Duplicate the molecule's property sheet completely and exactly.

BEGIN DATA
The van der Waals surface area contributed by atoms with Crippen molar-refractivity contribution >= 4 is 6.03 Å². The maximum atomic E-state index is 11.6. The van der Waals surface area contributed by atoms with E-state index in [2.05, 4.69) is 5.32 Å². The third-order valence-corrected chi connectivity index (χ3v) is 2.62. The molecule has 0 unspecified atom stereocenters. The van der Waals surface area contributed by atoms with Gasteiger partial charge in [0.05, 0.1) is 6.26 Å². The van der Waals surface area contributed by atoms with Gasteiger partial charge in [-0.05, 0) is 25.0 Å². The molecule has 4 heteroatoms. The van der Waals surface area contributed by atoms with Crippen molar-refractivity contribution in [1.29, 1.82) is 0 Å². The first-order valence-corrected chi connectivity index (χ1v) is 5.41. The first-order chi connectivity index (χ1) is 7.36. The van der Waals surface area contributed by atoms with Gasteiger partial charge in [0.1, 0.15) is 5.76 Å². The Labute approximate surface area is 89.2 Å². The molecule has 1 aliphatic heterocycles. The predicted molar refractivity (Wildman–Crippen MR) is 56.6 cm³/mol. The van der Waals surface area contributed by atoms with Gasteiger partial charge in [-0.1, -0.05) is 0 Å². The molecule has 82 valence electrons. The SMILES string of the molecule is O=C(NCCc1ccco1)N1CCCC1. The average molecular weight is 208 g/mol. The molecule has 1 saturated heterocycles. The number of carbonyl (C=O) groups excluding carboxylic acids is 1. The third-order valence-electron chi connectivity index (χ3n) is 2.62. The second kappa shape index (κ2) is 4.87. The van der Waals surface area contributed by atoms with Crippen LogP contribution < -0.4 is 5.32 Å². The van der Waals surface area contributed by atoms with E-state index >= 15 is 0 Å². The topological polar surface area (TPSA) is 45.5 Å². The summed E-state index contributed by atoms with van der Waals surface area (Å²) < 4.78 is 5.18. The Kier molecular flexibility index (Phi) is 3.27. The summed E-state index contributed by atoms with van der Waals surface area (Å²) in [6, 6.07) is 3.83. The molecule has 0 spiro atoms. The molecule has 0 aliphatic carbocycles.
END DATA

The van der Waals surface area contributed by atoms with Crippen molar-refractivity contribution >= 4 is 6.03 Å². The maximum atomic E-state index is 11.6. The van der Waals surface area contributed by atoms with E-state index in [2.05, 4.69) is 5.32 Å². The third-order valence-corrected chi connectivity index (χ3v) is 2.62. The molecule has 0 unspecified atom stereocenters. The van der Waals surface area contributed by atoms with Gasteiger partial charge in [0.05, 0.1) is 6.26 Å². The van der Waals surface area contributed by atoms with Gasteiger partial charge in [-0.05, 0) is 25.0 Å². The molecule has 4 heteroatoms. The van der Waals surface area contributed by atoms with Crippen molar-refractivity contribution in [1.29, 1.82) is 0 Å². The first-order valence-corrected chi connectivity index (χ1v) is 5.41. The first-order chi connectivity index (χ1) is 7.36. The van der Waals surface area contributed by atoms with Gasteiger partial charge in [0.1, 0.15) is 5.76 Å². The Labute approximate surface area is 89.2 Å². The molecule has 1 aliphatic heterocycles. The predicted molar refractivity (Wildman–Crippen MR) is 56.6 cm³/mol. The van der Waals surface area contributed by atoms with Gasteiger partial charge in [-0.1, -0.05) is 0 Å². The molecule has 82 valence electrons. The SMILES string of the molecule is O=C(NCCc1ccco1)N1CCCC1. The average molecular weight is 208 g/mol. The molecule has 1 saturated heterocycles. The number of carbonyl (C=O) groups excluding carboxylic acids is 1. The third-order valence-electron chi connectivity index (χ3n) is 2.62. The second kappa shape index (κ2) is 4.87. The van der Waals surface area contributed by atoms with Crippen LogP contribution < -0.4 is 5.32 Å². The van der Waals surface area contributed by atoms with E-state index >= 15 is 0 Å². The topological polar surface area (TPSA) is 45.5 Å². The summed E-state index contributed by atoms with van der Waals surface area (Å²) < 4.78 is 5.18. The Kier molecular flexibility index (Phi) is 3.27. The summed E-state index contributed by atoms with van der Waals surface area (Å²) in [6, 6.07) is 3.83. The molecule has 0 spiro atoms. The molecule has 0 aliphatic carbocycles.